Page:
Intranet-based discussion software allows people across an intranet-no matter where they are located-to participate in collaborative discussions. This discussion software offers far more than the newsgroups on the Internet offers. It allows links to Web pages and corporate resources such as databases; gives intranet administrators tools to create private discussions and to moderate discussions; and enables intranet programmers to add features using programming languages such as Java.

  • Discussion software is hosted on intranet discussion servers. These servers handle the processing of all messages. When someone reads a message, they're reading it from a server, and when they respond to a message, they're sending it to the server.
  • Discussion software can link thousands of employees on a global intranet. Because of the distances involved and the computing resources required, it would be impossible for a single server to host all the discussions. Instead, each server handles a specified group of people. Each server replicates the discussions it hosts on all other servers on the network, so that everyone on the intranet can participate with discussions with each other by interacting with their own local server.
  • Message threads are a basic and fundamental part of discussion software. Message threads are focused discussions about a single portion of a larger topic. For example, a discussion about marketing plans may have separate threads for marketing plans for last year, this year, and next year.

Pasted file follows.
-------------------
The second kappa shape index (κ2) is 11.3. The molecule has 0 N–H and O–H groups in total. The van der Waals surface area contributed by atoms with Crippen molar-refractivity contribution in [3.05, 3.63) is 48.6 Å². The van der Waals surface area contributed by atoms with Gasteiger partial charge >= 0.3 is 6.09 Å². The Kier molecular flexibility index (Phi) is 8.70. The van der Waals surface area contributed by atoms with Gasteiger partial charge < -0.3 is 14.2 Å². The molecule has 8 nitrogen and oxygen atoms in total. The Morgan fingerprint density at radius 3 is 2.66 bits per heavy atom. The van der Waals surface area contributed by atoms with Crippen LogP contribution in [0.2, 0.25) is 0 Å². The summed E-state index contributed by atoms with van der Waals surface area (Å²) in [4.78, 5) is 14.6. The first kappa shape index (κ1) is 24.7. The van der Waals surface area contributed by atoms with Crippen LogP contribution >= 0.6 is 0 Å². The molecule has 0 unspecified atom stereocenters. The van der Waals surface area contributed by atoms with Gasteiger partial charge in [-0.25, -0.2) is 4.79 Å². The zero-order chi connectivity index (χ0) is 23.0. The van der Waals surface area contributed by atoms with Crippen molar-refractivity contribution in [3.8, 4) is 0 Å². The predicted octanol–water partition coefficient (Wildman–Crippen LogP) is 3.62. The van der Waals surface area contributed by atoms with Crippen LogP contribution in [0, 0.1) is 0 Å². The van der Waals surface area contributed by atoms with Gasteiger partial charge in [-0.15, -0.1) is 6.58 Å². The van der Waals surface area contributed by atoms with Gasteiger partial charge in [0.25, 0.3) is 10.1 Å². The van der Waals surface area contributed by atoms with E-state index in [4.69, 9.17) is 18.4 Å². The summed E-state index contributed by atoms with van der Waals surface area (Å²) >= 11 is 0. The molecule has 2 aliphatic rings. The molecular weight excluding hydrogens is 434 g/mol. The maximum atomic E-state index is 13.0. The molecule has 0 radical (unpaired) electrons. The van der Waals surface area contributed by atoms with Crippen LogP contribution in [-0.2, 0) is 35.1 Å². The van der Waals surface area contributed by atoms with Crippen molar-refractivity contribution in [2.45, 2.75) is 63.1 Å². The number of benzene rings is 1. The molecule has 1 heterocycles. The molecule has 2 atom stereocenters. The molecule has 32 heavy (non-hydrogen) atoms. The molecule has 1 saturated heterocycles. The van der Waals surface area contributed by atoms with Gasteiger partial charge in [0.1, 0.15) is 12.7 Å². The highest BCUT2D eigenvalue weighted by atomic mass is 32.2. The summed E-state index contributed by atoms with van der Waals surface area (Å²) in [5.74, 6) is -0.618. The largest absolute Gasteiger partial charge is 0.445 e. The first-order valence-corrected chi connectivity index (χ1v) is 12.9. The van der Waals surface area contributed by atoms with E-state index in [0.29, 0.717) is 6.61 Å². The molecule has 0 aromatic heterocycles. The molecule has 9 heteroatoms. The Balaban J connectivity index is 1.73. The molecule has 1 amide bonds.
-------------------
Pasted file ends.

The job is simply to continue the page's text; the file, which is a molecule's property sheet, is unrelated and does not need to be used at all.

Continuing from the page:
• Intranet discussion software can be integrated with Internet newsgroup discussions. The intranet discussion servers can replicate Internet newsgroup discussions on them, which means that intranet users can participate in Internet discussions from their own discussion software and server, without having to go out to the Internet.
  • Some discussion software allows intranet administrators to set up a "discussion firewall." This firewall would allow people inside the intranet to see Internet newsgroup discussions. When they respond to them, however, those responses will only be able to be read by people inside the intranet. The response won't be allowed to go out to the Internet.
  • Some intranet discussion software will read HTML and allow for links to other intranet and Internet resources, in particular, the World Wide Web. For example, a link to a specific Web site can be put into a message. Whenever someone clicks on that link, a Web browser will be launched, and the site will be visited.
  • Discussion software gives intranet administrators a great deal of control over discussions. It allows for administrators to moderate discussions, and weed out inappropriate messages, as well as password-protect certain discussions. So, for example, there can be public discussions set up as well as private discussions.
  • Discussion software can include programming tools, or it can allow developers to use programming tools such as Java to customize the software and better integrate it into the intranet. For example, a Java applet can be built into discussion software that will allow people to query a database and get results directly from a discussion. This, for example, would allow someone to place real-time information about corporate sales, that changes as the data changes, directly into a sales discussion area.